The uncomfortable and sometimes phony process of becoming who you want to be
I am an American expatriate currently living in South Africa, but I used to think of myself as just an aspiringexpatriate. I was, by definition, allowed to remove the “aspiring” tag the moment I stepped off the plane back in August 2017, but at that point in time, I didn’t think much had really changed about me. I was, after all, the same person, just in a new country and without a return flight.
I recently reflected on this idea of aspiring self versus actual self after I met a neurolinguistic programming practitioner who invited me to take several surveys as part of an overall assessment. They felt similar to other personality assessments I have taken in the past, like the Myers-Briggs Type Indicator and the DISC behavioral assessment. But my current phase of life is significantly different from when I did those other assessments, and my experience taking the neurolinguistic programming surveys felt considerably different.
Looking at my expat status now, I think I have fully transitioned from being an aspiring expat, or one just by definition, to being an expat by values. And yet, as I continue to personally develop, my values continue to change. My current self, for example, enjoys reading and learning so much that I read to learn, but yet I see myself only as an aspiringpolymath. There is a natural tension between what I currently am and what I aspire to be. That’s the tension I experienced while taking those surveys: I felt unsure whether I was answering the questions as my current self or my desired self.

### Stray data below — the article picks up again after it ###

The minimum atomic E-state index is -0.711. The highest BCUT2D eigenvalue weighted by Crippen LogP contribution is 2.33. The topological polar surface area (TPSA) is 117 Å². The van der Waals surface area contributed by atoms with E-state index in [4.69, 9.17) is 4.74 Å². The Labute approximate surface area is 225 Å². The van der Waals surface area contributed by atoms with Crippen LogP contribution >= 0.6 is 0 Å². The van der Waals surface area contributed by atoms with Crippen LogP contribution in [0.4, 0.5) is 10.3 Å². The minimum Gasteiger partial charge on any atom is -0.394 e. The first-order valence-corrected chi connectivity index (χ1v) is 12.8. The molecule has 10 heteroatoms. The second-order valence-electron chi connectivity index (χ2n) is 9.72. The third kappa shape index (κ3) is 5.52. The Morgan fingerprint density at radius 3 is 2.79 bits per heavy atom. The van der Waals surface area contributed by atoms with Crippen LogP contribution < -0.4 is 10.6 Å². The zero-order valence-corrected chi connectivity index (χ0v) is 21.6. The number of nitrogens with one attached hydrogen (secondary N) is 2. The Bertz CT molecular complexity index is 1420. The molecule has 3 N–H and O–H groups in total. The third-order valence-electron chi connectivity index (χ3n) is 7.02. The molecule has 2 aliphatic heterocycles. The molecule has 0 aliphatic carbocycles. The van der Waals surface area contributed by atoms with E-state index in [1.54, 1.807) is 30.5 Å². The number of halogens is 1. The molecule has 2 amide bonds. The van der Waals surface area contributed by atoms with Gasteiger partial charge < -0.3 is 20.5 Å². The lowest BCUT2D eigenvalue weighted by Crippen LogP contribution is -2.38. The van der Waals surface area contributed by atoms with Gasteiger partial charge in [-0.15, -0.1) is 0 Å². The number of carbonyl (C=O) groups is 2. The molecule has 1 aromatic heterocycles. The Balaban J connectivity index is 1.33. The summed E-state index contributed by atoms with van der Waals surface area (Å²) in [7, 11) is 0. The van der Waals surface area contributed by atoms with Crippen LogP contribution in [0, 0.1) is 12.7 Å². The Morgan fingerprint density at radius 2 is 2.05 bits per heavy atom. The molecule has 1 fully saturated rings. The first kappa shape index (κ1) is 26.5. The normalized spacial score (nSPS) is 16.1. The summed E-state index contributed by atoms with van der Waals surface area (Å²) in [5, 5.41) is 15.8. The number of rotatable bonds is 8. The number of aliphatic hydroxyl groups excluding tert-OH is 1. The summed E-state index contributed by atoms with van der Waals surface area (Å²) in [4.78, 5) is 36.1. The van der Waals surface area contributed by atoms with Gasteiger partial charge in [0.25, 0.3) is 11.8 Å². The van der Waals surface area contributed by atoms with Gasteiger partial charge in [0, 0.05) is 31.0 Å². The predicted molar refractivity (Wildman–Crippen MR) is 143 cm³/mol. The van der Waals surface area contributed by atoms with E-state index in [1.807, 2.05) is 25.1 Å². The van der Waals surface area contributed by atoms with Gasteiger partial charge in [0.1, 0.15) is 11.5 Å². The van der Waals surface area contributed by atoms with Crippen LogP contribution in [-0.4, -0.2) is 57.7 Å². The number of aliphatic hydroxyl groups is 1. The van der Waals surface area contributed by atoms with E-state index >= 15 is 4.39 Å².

There is a field of interdisciplinary science called decision theory—in particular, normative decision theory—that advises how to make the best decisions given a set of uncertain beliefs and a set of values. The idea is that we ask ourselves what we value and then seek to maximize that value.For example, when deciding what to eat for lunch, we could choose a cheeseburger or a salad. If we value taste, we may choose a cheeseburger; if we value health, a salad may be the most valuable choice.
When deliberating my decision to become an expat, I had some vague sense of what it meant and what I aspired to become. It was grounded in prior travel experience to South Africa (though, in hindsight, a vacation is not representative of everyday life) and in anecdotes told by other expats.
We invariably are seeking to maximize not the valuesof the person we are today but the values of the person we seek to become.
While decision theory can be helpful, it fails to provide us with proper guidance in the real world. After all, values are not constant. In fact, my decision to become an expat was partially a decision to transition to a new self with new values. I literally became an expat overnight in that technical moment I stepped off plane without an intention to return to the U.S., but for it to feel official, I had to undergo a transition from old self to new self. Through any transition of this nature, values evolve and naturally come into conflict.
As an aspiring polymath, I feel I have to make a choice: I could spend my leisure time watching Netflix, an activity my old self enjoys, or I could read ferociously, an activity that I believe my new self will value. Which self’s values do I maximize?
When we aspire to be something that’s different from our current selves, we invariably are seeking to maximize not the values of the person we are today but the values of the person we seek to become. That transition can be awkward. As Joshua Rothman wrote in the New Yorker ,“Being a well-meaning phony is the key to our self-transformations.”